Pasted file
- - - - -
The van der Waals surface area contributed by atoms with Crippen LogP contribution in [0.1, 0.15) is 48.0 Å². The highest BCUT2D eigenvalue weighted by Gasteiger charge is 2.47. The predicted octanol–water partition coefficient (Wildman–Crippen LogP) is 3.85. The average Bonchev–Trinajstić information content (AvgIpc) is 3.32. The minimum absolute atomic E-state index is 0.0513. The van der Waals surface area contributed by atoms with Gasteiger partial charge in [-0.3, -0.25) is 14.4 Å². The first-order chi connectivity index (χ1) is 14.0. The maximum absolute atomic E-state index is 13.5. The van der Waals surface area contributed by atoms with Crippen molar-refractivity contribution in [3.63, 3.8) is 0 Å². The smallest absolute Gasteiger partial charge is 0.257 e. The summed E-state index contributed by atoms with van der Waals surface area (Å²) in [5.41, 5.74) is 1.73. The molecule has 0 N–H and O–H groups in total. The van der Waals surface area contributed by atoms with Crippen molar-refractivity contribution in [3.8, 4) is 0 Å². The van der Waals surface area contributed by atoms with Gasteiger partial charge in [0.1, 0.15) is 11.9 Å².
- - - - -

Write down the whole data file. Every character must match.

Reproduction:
The van der Waals surface area contributed by atoms with Crippen LogP contribution in [0.1, 0.15) is 48.0 Å². The highest BCUT2D eigenvalue weighted by Gasteiger charge is 2.47. The predicted octanol–water partition coefficient (Wildman–Crippen LogP) is 3.85. The average Bonchev–Trinajstić information content (AvgIpc) is 3.32. The minimum absolute atomic E-state index is 0.0513. The van der Waals surface area contributed by atoms with Gasteiger partial charge in [-0.3, -0.25) is 14.4 Å². The first-order chi connectivity index (χ1) is 14.0. The maximum absolute atomic E-state index is 13.5. The van der Waals surface area contributed by atoms with Crippen molar-refractivity contribution in [3.63, 3.8) is 0 Å². The smallest absolute Gasteiger partial charge is 0.257 e. The summed E-state index contributed by atoms with van der Waals surface area (Å²) in [5.41, 5.74) is 1.73. The molecule has 0 N–H and O–H groups in total. The van der Waals surface area contributed by atoms with Crippen molar-refractivity contribution in [3.8, 4) is 0 Å². The van der Waals surface area contributed by atoms with Gasteiger partial charge in [0.1, 0.15) is 11.9 Å².